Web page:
Quantum information has been transferred between a cold atomic gas and a solid crystal using photons. The work was done by Nicolas Maring and colleagues at the Institute of Photonic Sciences and the Barcelona Institute of Science and Technology and could lead to significant advances in quantum computing and even the creation of a 'quantum internet'. An important challenge in building a quantum computer is how to transfer quantum bits (qubits) of information between the 'quantum nodes' of a system.
These nodes can consist of a variety of different types of matter, including cold atomic gases and solid crystals doped with impurities. If two nodes are the same, it is relatively straightforward to transfer qubits – in the form of single photons, for example. In this process, one node emits a qubit-encoded photon that is then absorbed by another node.
In practical quantum communication systems, it is often better to use different types of quantum nodes to perform different functions. This is because some nodes are better than others at doing certain tasks.
Cold atomic gases can easily produce qubit-encoded photons, for example, while doped solids can store quantum information over relatively long periods of time. However, different types of nodes will usually emit and process photons at different wavelengths and bandwidths, making qubit transfer between nodes more difficult.
"It's like having nodes speaking in two different languages,” explains Maring. “In order for them to communicate, it is necessary to convert the single photon's properties so it can efficiently transfer all the information between these different nodes."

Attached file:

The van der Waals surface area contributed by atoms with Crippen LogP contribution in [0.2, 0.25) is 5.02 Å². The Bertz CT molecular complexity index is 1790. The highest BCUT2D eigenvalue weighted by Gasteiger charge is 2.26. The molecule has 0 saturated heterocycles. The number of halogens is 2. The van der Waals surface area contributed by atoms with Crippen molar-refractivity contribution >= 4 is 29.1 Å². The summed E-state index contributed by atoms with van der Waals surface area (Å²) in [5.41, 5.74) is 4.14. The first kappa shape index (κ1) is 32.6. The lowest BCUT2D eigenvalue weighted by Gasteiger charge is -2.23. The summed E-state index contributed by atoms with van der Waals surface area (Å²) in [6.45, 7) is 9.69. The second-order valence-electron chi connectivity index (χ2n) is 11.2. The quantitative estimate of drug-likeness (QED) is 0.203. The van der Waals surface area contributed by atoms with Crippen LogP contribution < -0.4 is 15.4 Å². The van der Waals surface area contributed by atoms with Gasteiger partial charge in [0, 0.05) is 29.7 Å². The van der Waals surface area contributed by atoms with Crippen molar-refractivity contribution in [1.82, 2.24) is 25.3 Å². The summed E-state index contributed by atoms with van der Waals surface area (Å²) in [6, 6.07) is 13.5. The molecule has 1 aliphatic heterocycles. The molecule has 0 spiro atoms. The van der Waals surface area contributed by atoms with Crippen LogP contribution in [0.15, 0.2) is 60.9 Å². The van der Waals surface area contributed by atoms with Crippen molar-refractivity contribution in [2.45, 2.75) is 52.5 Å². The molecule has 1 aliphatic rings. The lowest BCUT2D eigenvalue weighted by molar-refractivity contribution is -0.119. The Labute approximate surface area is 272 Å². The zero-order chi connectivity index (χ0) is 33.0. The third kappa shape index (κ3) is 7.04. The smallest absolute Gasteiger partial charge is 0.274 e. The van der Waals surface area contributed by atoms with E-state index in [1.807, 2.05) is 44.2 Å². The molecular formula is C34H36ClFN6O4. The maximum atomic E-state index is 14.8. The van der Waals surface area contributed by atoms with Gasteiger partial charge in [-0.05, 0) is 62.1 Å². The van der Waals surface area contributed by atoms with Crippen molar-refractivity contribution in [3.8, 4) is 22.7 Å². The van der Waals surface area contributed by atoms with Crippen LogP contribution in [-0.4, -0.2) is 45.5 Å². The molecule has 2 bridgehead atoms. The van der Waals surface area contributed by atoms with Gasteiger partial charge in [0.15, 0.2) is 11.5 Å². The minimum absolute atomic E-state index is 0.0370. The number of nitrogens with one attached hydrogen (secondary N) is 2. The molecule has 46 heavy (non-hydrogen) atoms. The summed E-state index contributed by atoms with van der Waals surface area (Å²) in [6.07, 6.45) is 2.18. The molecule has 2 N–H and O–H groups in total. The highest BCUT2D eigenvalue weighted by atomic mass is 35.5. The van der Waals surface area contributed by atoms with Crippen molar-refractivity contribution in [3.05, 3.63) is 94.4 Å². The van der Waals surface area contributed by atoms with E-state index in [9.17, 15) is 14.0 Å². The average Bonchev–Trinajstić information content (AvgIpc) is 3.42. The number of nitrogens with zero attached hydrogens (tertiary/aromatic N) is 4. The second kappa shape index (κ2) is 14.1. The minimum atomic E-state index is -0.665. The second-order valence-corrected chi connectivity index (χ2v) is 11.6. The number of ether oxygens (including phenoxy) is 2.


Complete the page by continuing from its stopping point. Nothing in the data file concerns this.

In the ICFO study, a 'hybrid' quantum network link between two different quantum nodes in separate labs was established for the first time. The first node, a gas of laser-cooled rubidium atoms, produced a qubit-encoded photon with a wavelength of 780 nm.
The photon’s wavelength was then converted to 1552 nm, and coupled to a commonly-used optical telecommunication fibre, to be carried into the next lab.
After passing through the fibre, the photon was converted again to a wavelength of 606 nm. This enabled its quantum information to be processed by a second quantum node, which was composed of a crystal doped with praseodymium ions. This node could store qubits for 2.5 μs while retaining most of the original quantum information.
The research could prove to be a significant step towards the creation of quantum networks that take advantage of the different processing and storage capabilities of different quantum nodes. In the future, the ICFO scientists hope that larger scale, more complex hybrid networks will be built, made from many different nodes and links between them.
“Much like the modern-day Internet connects a huge variety of very different devices, the future quantum internet will necessarily have to connect many different quantum information processing devices that each have their own advantages and application areas”, Alexey Gorshkov of the University of Maryland tells Physics World.
“This work from the ICFO is a significant step in the direction of creating such a quantum internet”. The research is described in Nature.